Venezuela Calls for July Election Amid Increased Repression


(Bloomberg) — Venezuela said it will hold presidential elections in July, setting the stage for Nicolás Maduro’s reelection as his main rival remains banned from public office.

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Much about the nation’s crucial vote, set for July 28, remains undecided: such as whether credible opposition candidates will be allowed to participate or whether international observers will accept or be allowed to monitor.

“The electoral council has spoken,” Maduro said following the announcement. “We are going to presidential elections, and I am sure that the people will fight their battle and will once again win a great victory.”

The move comes amid increased repression of Venezuela’s opposition, including the banning of leading candidate María Corina Machado from taking part in the election, which led the US to reinstate sanctions on Venezuela’s state gold producer and threaten with further actions on oil and gas production.

Read More: Venezuela Flouts US-Brokered Deal and Sets New Vote Terms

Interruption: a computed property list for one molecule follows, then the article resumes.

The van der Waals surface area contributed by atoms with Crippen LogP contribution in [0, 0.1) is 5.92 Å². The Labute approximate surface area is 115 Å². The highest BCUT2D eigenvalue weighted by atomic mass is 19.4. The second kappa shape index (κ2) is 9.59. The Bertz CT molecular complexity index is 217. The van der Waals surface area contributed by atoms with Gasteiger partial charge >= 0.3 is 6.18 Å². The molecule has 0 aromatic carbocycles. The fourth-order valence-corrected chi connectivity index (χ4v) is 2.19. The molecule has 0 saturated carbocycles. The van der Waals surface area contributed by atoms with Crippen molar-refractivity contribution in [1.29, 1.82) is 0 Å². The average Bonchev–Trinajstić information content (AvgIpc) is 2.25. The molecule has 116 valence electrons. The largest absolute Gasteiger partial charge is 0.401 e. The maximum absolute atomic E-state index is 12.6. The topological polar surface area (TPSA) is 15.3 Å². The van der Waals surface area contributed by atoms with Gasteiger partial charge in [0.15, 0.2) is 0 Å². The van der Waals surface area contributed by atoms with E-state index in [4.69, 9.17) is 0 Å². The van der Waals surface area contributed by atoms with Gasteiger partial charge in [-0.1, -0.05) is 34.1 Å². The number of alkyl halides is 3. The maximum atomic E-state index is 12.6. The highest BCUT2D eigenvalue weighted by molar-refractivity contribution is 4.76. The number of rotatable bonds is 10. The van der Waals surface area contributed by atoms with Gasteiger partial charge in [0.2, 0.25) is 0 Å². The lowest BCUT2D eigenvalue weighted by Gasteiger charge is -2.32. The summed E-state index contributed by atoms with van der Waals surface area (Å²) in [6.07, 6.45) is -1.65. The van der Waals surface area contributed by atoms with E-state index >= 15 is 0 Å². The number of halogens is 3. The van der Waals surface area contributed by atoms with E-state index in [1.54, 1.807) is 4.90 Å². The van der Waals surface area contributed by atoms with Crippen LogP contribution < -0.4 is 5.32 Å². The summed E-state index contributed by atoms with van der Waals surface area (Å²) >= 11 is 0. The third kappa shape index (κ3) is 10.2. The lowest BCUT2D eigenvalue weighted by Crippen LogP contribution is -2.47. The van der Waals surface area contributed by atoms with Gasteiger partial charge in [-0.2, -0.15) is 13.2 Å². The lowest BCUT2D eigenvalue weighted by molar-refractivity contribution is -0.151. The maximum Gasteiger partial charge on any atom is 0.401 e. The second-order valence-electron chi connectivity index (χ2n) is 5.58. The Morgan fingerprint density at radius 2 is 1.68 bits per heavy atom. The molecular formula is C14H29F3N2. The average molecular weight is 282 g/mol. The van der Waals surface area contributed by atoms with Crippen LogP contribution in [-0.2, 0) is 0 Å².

Machado, for her part, remained undaunted and resolute.

“I received a mandate to lead this country to clean and free elections,” she said in a post on X. “I am committed to seeing this through to the end.”

The US has said Venezuela must allow opposition parties and candidates to participate in the vote and release more political prisoners ahead of April, or else it would allow a six-month oil and gas license to expire.

Candidates will have until March 25 to register, allowing Machado and the opposition a little under three weeks to negotiate with the Maduro regime for her to be included in the election or for the opposition to accept a replacement candidate.

Venezuelans will have until April 16 to register to vote, the head of the electoral council, Elvis Amoroso, said on Tuesday.

The short time line will impede credible international observation and updating the electoral registry, said Eurasia Group analyst Risa Grais-Targow.

“The March 25th candidate registration deadline will likely force an opposition debate around alternatives to María Corina Machado, but it’s still an open question as to whether they will be able to reach consensus on a strategy and candidate,” Grais-Targow said.

Now that a date has been set, Maduro is widely expected to officially announce his candidacy for a third consecutive term. National Assembly President Jorge Rodríguez has previously said Maduro will carry the ruling United Socialist Party of Venezuela banner in the vote.

(Updates with Maduro’s comments in third, Machado in sixth paragraph.)

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